We saw Bryce Harper take the GED and enroll in a junior college that used wood bats to get to the majors quicker so he could prove his value and he did skip his senior year of high school and played college to be eligible for the draft. I didn't see a massive uproar over that. In fact, everybody talked about what a brilliant move it was.
Clowney is in a different situation, but it is simply because the NFL has somehow gotten a right to restrict a person's opportunity to make a living while the getting is good. It's pathetic. Clowney is in a bad spot. Here people are saying, "I wouldn't want a guy like that on my team." Why not? Did you see what happened to Willis McGahee in college? It was disgusting. That kid at USC who dropped the weights on his neck. Former Seahawk Itula Mili nearly lost his leg because he had to play out that season and couldn't afford an insurance policy. His leg was literally held on by only skin. That's it. He was minutes away from losing everything from the knee down and possibly his life in the WAC Championship game. Why? Because the NFL has rules and college players get hurt. They are FORCED to wait a certain amount of time. Clowney can't go play in Europe for a year. He has done his service to his school and shown those who will pay his bills that he is prepared to work for them. If you got offered a great IT job while you were a sophomore in school and merely had to do nothing but wait until the following fall for the contract to be in place, would you continue to go to school for the fun of it? Maybe... I mean... it's just IT. But if it's your living, maybe you want to do something else. Go backpack across Europe. Have some fun. Enjoy life. Hang out at home. Start working on certifications and such and working at home as an independent contractor and stop paying to go to school as you've now achieved your goal.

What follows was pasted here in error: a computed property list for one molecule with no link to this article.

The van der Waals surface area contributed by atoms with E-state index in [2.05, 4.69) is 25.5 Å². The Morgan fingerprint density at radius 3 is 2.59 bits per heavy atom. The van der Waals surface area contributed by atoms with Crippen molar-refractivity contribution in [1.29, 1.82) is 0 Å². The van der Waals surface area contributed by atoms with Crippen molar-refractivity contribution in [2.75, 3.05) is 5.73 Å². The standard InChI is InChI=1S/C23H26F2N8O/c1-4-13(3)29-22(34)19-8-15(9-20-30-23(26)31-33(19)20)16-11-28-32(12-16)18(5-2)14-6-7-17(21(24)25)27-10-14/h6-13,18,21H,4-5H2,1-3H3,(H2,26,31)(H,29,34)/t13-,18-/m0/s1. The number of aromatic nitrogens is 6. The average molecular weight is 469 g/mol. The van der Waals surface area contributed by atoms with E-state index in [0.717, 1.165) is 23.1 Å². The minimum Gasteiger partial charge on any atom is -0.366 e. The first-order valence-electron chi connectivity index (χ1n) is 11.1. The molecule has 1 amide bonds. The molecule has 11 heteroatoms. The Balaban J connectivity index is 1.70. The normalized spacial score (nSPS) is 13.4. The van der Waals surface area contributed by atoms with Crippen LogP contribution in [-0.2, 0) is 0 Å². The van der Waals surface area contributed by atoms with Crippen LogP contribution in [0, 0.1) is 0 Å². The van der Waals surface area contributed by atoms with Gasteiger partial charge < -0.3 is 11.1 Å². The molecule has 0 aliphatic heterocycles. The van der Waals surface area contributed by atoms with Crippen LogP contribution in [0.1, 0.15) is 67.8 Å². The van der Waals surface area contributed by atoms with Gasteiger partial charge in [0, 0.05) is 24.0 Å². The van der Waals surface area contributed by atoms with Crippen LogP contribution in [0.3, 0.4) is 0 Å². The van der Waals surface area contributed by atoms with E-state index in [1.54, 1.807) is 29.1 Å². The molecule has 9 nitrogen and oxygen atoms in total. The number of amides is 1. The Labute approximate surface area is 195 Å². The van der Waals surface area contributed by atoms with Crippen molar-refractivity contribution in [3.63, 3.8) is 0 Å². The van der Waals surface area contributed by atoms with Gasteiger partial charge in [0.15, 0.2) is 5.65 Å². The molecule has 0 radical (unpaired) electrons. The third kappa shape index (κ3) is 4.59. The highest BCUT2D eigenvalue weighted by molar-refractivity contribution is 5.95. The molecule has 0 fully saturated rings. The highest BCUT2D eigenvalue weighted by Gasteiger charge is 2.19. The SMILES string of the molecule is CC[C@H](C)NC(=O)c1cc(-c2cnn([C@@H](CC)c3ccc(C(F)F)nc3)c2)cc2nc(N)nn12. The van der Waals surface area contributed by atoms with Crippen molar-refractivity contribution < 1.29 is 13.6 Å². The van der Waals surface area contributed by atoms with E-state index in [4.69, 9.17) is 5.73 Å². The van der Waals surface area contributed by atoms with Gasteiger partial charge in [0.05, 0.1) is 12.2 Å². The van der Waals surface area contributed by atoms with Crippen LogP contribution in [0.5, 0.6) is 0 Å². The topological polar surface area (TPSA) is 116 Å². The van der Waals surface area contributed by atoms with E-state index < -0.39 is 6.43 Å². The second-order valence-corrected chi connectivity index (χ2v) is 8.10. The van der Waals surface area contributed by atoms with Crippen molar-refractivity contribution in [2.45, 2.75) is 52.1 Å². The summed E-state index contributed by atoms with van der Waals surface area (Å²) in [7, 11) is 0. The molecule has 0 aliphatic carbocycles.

I think that once you've got the skills you need to work, then you're set and go to work. Clowney wouldn't look any worse to me if he sat out. I'd think that the kid is smart and doing what is best, and wants to be fully prepared to give 100% to those who pay him, rather than let a school cash in on him for another year. He's already proved he's the best player around. End of story. Why continue? To be a manly man? To risk injury? To make his coach look good? Those are all nifty things, but it's a cutthroat world. I just got fired from a job for vomiting too much. I say I'd do anything to make sure I was ready to work and I'd say "screw off" to anybody who felt I was making a mistake for sitting a year. There are no minor leagues. He can NOT do what Bryce Harper did, and he can't do what Lebron almost did (and the NBA has changed rules anyway, so now guys go and play one year and don't even attend class, and drop out before spring finals, what a joke).
He's ready to work. He's gotten all necessary training and skills to do the work at the top levels. Why risk it for somebody else? There are always reasons to do it. I see that. But I see the reasons to say, "Nah... I'm good. You don't have a farm system. So I'll just wait until you're ready to pay me." If a team is dumb enough to pass on him then terrific. Somebody else will get a bargain and he'll get paid way more in one season than most of us make in our lives.
R.I.P. Dad. I miss you. You will never be forgotten
1/12/39 - 8/7/08